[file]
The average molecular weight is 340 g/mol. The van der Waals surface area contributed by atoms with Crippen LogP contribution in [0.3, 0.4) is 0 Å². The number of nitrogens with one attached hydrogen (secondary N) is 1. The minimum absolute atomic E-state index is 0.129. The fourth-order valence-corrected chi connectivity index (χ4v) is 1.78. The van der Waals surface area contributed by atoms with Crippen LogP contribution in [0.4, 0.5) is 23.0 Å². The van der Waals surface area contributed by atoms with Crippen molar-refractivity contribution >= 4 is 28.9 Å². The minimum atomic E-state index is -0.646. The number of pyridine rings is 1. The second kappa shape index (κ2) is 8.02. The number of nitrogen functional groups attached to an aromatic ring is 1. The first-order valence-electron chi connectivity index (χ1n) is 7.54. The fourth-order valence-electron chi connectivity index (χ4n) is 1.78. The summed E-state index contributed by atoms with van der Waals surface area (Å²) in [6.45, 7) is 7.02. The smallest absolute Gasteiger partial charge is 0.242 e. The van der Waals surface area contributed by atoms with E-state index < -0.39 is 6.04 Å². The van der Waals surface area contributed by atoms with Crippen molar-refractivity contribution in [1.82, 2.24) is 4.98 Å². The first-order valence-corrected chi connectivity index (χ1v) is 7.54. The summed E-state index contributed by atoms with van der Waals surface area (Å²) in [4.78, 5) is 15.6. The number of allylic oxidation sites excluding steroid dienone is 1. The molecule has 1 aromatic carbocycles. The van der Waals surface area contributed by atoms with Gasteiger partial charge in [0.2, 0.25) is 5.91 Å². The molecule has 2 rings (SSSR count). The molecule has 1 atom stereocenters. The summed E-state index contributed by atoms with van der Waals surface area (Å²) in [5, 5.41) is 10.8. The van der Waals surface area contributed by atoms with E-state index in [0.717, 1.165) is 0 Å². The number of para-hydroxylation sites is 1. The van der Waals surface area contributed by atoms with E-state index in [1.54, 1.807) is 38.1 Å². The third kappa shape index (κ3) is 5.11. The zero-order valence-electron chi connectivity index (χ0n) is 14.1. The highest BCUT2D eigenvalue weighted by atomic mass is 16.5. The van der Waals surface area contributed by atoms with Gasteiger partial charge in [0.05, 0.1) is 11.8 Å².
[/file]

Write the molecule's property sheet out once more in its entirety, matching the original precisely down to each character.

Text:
The average molecular weight is 340 g/mol. The van der Waals surface area contributed by atoms with Crippen LogP contribution in [0.3, 0.4) is 0 Å². The number of nitrogens with one attached hydrogen (secondary N) is 1. The minimum absolute atomic E-state index is 0.129. The fourth-order valence-corrected chi connectivity index (χ4v) is 1.78. The van der Waals surface area contributed by atoms with Crippen LogP contribution in [0.4, 0.5) is 23.0 Å². The van der Waals surface area contributed by atoms with Crippen molar-refractivity contribution >= 4 is 28.9 Å². The minimum atomic E-state index is -0.646. The number of pyridine rings is 1. The second kappa shape index (κ2) is 8.02. The number of nitrogen functional groups attached to an aromatic ring is 1. The first-order valence-electron chi connectivity index (χ1n) is 7.54. The fourth-order valence-electron chi connectivity index (χ4n) is 1.78. The summed E-state index contributed by atoms with van der Waals surface area (Å²) in [6.45, 7) is 7.02. The smallest absolute Gasteiger partial charge is 0.242 e. The van der Waals surface area contributed by atoms with E-state index < -0.39 is 6.04 Å². The van der Waals surface area contributed by atoms with Crippen molar-refractivity contribution in [1.82, 2.24) is 4.98 Å². The first-order valence-corrected chi connectivity index (χ1v) is 7.54. The summed E-state index contributed by atoms with van der Waals surface area (Å²) in [4.78, 5) is 15.6. The number of allylic oxidation sites excluding steroid dienone is 1. The molecule has 1 aromatic carbocycles. The van der Waals surface area contributed by atoms with Gasteiger partial charge in [0.2, 0.25) is 5.91 Å². The molecule has 2 rings (SSSR count). The molecule has 1 atom stereocenters. The summed E-state index contributed by atoms with van der Waals surface area (Å²) in [5, 5.41) is 10.8. The van der Waals surface area contributed by atoms with E-state index in [0.717, 1.165) is 0 Å². The number of para-hydroxylation sites is 1. The van der Waals surface area contributed by atoms with E-state index in [1.54, 1.807) is 38.1 Å². The third kappa shape index (κ3) is 5.11. The zero-order valence-electron chi connectivity index (χ0n) is 14.1. The highest BCUT2D eigenvalue weighted by atomic mass is 16.5. The van der Waals surface area contributed by atoms with Gasteiger partial charge in [0.05, 0.1) is 11.8 Å².